On the 6th and 7th of February 2020 the ETpathfinder Scientific and Technical Advisory Committee (STAC) met in the ETpathfinder building at Maastricht to discuss and evaluate the ETpathfinder design and research plans.
The STAC meeting was very productive and STAC was keen to apply scrutiny to ETpathfinder’s design, budget, planning and research aims. But also made many very useful suggestions and recommendations regarding the overall project management and other organisational aspects.
To quote from the final STAC report to the ETpathfinder Raad: “Overall, the ETPF-STAC was very impressed with the vision for the facility, the technical capability of the leader and team, and the scope of the effort.
It will be transformative for the field to have a facility and a research programme covering the foreseen capabilities of the installation. It can become a very natural center for technical innovation and scientific breakthroughs in precision measurement, interferometry, cryogeny for gravitational wave detectors and for the formation of a next generation of gravitational wave scientists (to handle the next generation of gravitational wave detectors).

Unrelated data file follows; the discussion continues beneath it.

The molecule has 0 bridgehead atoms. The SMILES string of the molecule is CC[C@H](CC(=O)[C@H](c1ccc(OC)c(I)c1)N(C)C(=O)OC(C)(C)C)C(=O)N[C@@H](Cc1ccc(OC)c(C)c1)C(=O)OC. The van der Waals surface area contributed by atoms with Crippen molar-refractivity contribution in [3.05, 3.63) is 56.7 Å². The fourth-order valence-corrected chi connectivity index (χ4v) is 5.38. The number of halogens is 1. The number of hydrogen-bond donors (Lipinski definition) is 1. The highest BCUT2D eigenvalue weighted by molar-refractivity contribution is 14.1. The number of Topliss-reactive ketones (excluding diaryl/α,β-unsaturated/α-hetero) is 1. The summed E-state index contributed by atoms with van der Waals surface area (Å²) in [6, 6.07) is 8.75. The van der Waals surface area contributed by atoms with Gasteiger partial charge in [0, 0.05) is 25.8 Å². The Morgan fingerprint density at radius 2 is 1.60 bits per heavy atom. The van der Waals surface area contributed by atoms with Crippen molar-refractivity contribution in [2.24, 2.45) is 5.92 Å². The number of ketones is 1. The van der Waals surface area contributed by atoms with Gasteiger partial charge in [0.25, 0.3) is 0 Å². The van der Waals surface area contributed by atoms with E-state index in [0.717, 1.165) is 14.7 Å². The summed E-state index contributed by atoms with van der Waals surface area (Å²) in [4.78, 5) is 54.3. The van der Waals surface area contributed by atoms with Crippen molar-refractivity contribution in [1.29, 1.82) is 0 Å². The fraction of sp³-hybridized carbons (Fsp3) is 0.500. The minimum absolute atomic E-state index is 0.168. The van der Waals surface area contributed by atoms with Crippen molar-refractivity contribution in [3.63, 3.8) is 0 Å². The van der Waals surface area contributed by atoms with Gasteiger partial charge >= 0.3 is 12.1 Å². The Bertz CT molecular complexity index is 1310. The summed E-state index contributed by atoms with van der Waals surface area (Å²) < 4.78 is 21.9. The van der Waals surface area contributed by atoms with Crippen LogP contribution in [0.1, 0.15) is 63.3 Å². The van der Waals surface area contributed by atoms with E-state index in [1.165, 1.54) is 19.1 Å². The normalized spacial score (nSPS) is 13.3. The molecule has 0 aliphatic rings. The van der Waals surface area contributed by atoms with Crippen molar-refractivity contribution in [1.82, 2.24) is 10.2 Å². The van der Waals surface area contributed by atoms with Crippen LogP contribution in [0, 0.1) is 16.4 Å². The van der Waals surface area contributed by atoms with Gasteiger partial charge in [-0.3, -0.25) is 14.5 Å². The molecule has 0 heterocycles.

The growth of the team (and of the institutions interested in participating) is an exciting development and speaks to the timeliness and centrality of this infrastructure.”
The STAC is chaired by David Shoemaker (MIT), who headed the Advanced LIGO project: the construction of the two 4 km long laser interferometers in the US, which were responsible for the discovery of gravitational waves in 2015.
The nine STAC members represent a wide cross-section of the worldwide gravitational wave community and in particular international leadership in relevant instrumentation. The other members are:
- Prof. Viviana Fafone (Rome)
- Prof Raffaele Flaminio (LAPP, Annecy)
- Prof. Francesco Fidecaro (Pisa)
- Dr. Brian Lantz (Stanford)
- Dr. Maddalena Mantovani (EGO, Italy)
- Prof Ronny Nawrodt (Stuttgart)
- Prof Sheila Rowan (Glasgow)
- Prof Kazuhiro Yamamoto (KAGRA, Japan)